After 20 years, one of the country’s foremost celebrations of literature, the RBC Taylor Prize for literary non-fiction, will come to an end in 2020. Writing in The Globe and Mail, prize founder Noreen Taylor explained the decision in terms of mission accomplished. It was not, she said, a funding decision. While industry insiders are expressing unanimous sadness at the loss, they also share a common frustration with incremental losses to the industry that began before the prize started.
As Taylor pointed out, non-fiction is thriving in Canada. BookNet’s 2018 report on the English-language print trade market in Canada shows non-fiction print sales represent a robust 33.5 per cent of the market (versus fiction’s 25.5 per cent). However, when you strip out international titles – including juggernauts such as Michelle Obama’s Becoming – from BookNet’s figures, the Canadian-authored non-fiction books being sold amount to only 4.9 per cent of the market.
Journalist and author Ken Whyte, who launched Sutherland House in 2018 to specialize in publishing non-fiction, laments the loss of “one of the very best” of Canada’s literary awards in an area where opportunities for writers have notably contracted over recent decades. “We’ve got a whole ton of independent publishers in Canada but very few with scale like General Publishing and McClelland & Stewart had 20 or 30 years ago,” Whyte says. “Even Key Porter – those were big houses and they operated fairly big budgets. Now we have a lot more small publishers, and they can’t afford to make the same investments in those big expensive projects.”
Hilary McMahon, executive vice-president at Westwood Creative Artists, echoed the sentiment. “Because advances have dropped so significantly, there are just a lot of [research-heavy non-fiction] books that aren’t getting published,” she says. “A prize can never be counted on – the author has to be able to take on the book with an advance.”
“A lot of that good non-fiction used to begin as long-form magazine pieces, long-form journalism in newspapers,” Whyte says. “Writers in those mediums had a lot more support, a lot more time.”
J.B. MacKinnon won the Taylor Prize in 2006 for Dead Man in Paradise and credits it with strengthening his self-confidence. “Instantly I would be taken seriously for any writing project,” he says. And yet, he believes that, despite the boost they give, prizes are ultimately “one of the weaker ways” to support good writing. “I’d rather see more mentorship and writer development,” he said. “Old-school stuff like strong relationships with editors who are not overburdened with work, better incubation of ambitious projects.”
In its later years, the Taylor Prize had begun to expand its program to address precisely this need, launching an emerging-writer award in 2014, followed by a mentorship program in 2017. Penguin Canada publishing director Diane Turbide signed Antonio Michael Downing’s Becoming John Orpheus (forthcoming in 2020) as a direct result of meeting the author at the Taylor Prize ceremony, which Downing attended as a mentee of 2018 nominee Max Wallace, who Turbide also publishes. “I don’t think that’s someone I would necessarily have met or connected with had he not been sitting at the Taylor Prize dinner,” Turbide says. “That component will be missed.”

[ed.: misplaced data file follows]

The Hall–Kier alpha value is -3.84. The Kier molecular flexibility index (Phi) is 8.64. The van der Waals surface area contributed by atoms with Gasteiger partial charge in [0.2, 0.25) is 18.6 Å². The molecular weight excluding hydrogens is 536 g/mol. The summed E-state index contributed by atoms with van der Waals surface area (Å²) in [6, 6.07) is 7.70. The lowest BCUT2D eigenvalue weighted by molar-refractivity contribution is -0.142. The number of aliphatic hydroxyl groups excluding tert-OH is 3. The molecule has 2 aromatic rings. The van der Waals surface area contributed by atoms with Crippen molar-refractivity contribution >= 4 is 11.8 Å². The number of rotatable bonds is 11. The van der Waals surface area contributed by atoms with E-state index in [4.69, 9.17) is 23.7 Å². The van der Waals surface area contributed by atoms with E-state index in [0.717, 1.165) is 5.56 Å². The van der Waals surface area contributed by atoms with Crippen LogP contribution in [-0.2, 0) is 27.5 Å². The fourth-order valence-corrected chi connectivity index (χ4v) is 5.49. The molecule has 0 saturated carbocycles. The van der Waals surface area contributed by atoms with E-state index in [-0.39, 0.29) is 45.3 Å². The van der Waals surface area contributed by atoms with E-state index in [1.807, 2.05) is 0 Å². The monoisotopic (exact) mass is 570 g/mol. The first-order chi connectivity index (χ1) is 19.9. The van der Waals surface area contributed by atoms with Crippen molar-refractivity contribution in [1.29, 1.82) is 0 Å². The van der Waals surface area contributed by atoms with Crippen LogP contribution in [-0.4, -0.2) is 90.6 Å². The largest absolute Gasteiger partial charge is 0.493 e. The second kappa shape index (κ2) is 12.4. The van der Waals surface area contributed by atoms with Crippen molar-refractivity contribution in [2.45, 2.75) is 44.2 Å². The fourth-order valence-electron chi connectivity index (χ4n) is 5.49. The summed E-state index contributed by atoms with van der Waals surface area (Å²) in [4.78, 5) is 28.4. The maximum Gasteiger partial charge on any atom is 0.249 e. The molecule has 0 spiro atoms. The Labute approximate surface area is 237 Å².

Tim Cook, Shock Troops: Canadians Fighting the Great War 1917 – 1918, 2009 winner
“While I had published three books before it, and had won several history awards, receiving the Charles Taylor put me into a new category. People began to call me a writer."
Ben McNally, owner of Ben McNally Books
“The Taylor Prize has become integral to the Canadian literary scene. As far as increasing and enhancing public attention, they have accomplished that without any doubt. This is not about selling books, necessarily, though they have had some marked success in that area, as much as it is about raising awareness about our stories and our writers, and validating the amount of work and sacrifice required to produce some of these exceptional books.”
Fawnda Mithrush, executive director, LitFest: Canada’s Original Non-fiction Festival
“Any prize that offers a monetary amount to a writer is meaningful. What was especially cool about the Taylor Prize in recent years was their focus on emerging writers and mentorship, which is massively important in the writing community.”
Mary Osborne, executive director, the Writers’ Trust of Canada
“Bravo to the Taylor Prize on a good long run, but for all the writers out there, I wish it wasn’t over. It’s getting harder and harder to get research-heavy non-fiction written and published, and more is more – every single source of funding and attention matters.”
Rosemary Sullivan, Stalin’s Daughter: The Extraordinary and Tumultuous Life of Svetlana Alliluyeva, 2016 winner
“In 1989, when I decided to write a biography of Elizabeth Smart, I couldn’t find Canadian models. But things have changed. Now, many people tell me they prefer to read non-fiction. But it’s not a competition. Literary culture in this country is rich and various. More than 150 authors were under consideration for the Taylor prize this year. What is special about the Taylor prize and what will be missed is the way the prize became an occasion to celebrate not just the winner but the other writers on the shortlist as well. The prize brought generous attention to all.”
Andrew Westoll, The Chimps of Fauna Sanctuary, 2012 winner
“The prize renewed my belief in the value of what non-fiction writers do, at a time when that value has never been more difficult to articulate. The process of literary non-fiction is often long, gruelling, and rather lonely. Coming out the other side and finding a group of people enthusiastically cheering you on provided me an indispensable dose of psychic nourishment.”
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